No matter your opinion about John D’Agata, recently under-fire for his slippery (some might say sloppy) handling of facts in his 2010 book, About a Mountain, the use of innovation (read: fudged facts) in nonfiction – which he argues is his right as the author, especially when helping foster a more artistic truth – created a genre, of sorts, situated between fiction and non, creative nonfiction, which even this magazine uses to define what it publishes every month.
But let’s get one fact straight – creative nonfiction, in this magazine or in others that publish this bastard of a genre, is not how we explain and make peace with the books written by James Frey, J.T. Leroy, Margaret Seltzer, Herman Rosenblat, and Greg Mortenson, among others (so many, that Googling “fake memoir” generates about 3,460,000 results).
And thanks to these books, and others like them – including D’Agata’s book, some say – creative nonfiction gets such a bad rap that more time is spent defining what creative nonfiction is not that what creative nonfiction is gets lost. Not just what creative nonfiction is, but how broadly we can interpret creative nonfiction.
Which is problematic, especially for prose writers who walk that line between fact and fiction. Or, similarly problematic, for fields of scholarship that we might have classified as creative nonfiction if the label had existed, but to which we’ve given other labels, such as mythology.
If mythology is comprised of stories developed to explain who we are and from where we come and the reasons we are here, and if these stories remain relevant centuries later – and I’ll stretch the definition of relevance to include anything that remains part of our current vernacular – then why not label these stories nonfiction?
Do I believe that a god named Zeus (or Thor or Indra or Perun) is responsible for thunder and lightning? No. But I believe that our ancestors, then, needed a way of explaining thunder and lightning – a true and naturally occurring event – and did so with “the use of innovation” (thank you, D’Agata), and I believe that this idea of Zeus (et al.) has remained part of our cultural fabric, and I believe, as does Madeline Miller, author of Song of Achilles, a first-person retelling of the story of Achilles from the point of view of his lover, Patroclus, that “these stories have endured this long, moving generation after generation of readers [so] they must, still, have something important to tell us about ourselves.”
If you don’t remember Patroclus from what you’ve heard about Achilles, you’re not alone. Patroclus, before his death during the Trojan War, is relegated to hero support in The Iliad. But the reaction of Achilles, whose armor Patroclus is wearing when he is killed, is enough to give modern day scholars pause: If Patroclus is such a minor character, then why does this half-god warrior, this “best of all Greeks,” come completely unglued?
Which is where Miller’s interest began, she said, during a recent interview at a coffee shop in Cambridge, Mass., where she and her fiancé live. If so much could be unsaid during the few lines given to the death of Patroclus, then what could be said should be equally as important.
And who better to tell the story of Patroclus than Patroclus, the voice Miller embodies. A memoir of a man relegated to just more than a mytholological footnote. And the memoir of a man struggling to make sense, not just of the part he plays in Achilles’ life, but also the part he plays in Achilles’ heart, which, let’s be honest, is more heel than the heel you probably think about when you think about Achilles. At least when wounded in the heart, death is possible.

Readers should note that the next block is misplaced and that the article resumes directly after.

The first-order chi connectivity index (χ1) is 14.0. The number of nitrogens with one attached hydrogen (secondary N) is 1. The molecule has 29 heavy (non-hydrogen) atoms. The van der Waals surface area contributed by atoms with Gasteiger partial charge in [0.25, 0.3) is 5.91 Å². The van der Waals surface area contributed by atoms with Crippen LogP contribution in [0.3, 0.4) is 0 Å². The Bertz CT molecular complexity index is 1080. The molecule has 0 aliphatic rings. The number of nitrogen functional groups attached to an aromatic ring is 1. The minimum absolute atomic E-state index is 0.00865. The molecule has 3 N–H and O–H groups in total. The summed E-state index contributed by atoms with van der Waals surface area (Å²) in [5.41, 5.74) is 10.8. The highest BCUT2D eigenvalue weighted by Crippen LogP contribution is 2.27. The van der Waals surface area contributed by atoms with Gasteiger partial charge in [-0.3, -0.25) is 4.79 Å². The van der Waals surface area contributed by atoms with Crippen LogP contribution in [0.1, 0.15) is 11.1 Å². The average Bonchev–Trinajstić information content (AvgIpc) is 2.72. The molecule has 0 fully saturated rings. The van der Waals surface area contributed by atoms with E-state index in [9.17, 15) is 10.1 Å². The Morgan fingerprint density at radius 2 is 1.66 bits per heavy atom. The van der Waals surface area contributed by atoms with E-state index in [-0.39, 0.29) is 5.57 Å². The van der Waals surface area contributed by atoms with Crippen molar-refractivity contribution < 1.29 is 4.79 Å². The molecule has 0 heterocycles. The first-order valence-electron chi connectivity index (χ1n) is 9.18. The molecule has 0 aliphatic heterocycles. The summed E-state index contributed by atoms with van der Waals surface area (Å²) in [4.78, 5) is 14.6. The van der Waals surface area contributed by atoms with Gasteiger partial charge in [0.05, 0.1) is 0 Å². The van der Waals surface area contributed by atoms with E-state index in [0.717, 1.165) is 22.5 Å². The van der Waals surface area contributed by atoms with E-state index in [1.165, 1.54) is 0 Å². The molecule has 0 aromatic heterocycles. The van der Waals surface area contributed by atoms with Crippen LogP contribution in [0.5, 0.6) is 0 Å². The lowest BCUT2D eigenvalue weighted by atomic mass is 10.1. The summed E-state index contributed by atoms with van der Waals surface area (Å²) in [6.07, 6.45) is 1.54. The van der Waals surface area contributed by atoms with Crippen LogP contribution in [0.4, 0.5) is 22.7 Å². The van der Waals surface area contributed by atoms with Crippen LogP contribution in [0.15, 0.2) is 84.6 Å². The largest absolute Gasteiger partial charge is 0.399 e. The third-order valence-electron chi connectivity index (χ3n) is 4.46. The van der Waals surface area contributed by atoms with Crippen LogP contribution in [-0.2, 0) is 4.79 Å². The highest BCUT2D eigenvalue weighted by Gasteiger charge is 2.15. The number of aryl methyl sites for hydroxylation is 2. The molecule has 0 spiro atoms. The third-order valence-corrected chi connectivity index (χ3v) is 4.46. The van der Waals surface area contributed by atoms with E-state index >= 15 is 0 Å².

Yes, telling someone else’s life story already has a classification, biography, but Song of Achilles is no biography. Miller successfully disappears so that, as you read, or at least as I read, I forgot I was reading a book written by a now-living woman and I lost myself in the story of someone as swept up by fate as was his lover.
Step one of telling Patroclus’ story, said Miller, root the more fantastic elements of the story as firmly in reality as possible. Step two, commit – which she did, for 10 years – to the story and make sure not to contradict anything that came before. Step three, figure out the role Patroclus played, in the stories of Achilles, since the role Patroclus played is not acknowledged.
More elaboration and innovation, yes, but elaboration and innovation layered next to the flora and fauna native to that period of time and how ship sails looked and what people ate and how wars were waged, and lost, and won. Truth, skewed, or, if you like, told at a slant.
Step away from ancient Greece and into an issue of Publishers Weekly circa 2009, and you might read about Jeanette Walls, whose The Glass Castle is often required reading in creative nonfiction writing programs. Walls followed up her well-regarded memoir with Half Broke Horses: A True-Life Novel, in which she recreates the story of her grandmother using family interviews, research, and, well, made up parts. In other words, further explaining who and why she is, exposing her personal mythology.
Mythology might be shelved in the fiction section – or in its own section, depending on your bookstore – but would just as easily fit alongside such notable works of creative nonfiction like Let Us Now Praise Famous Men; Notes of a Native Son; and, perhaps the most famous, or, failing that, the Zeus in the mythology of creative nonfiction, In Cold Blood.
Calling myth fact may be about as sacrilegious as calling religion fiction, at least in some circles, but if Homer’s The Iliad is an attempt at explanation, then Miller’s Song of Achilles is an attempt at elaboration. And true or not, a story well worth a toe or two – but never both heels – dipped in the river Styx. Watch out for Thetis, though; she’s kind of a bitch.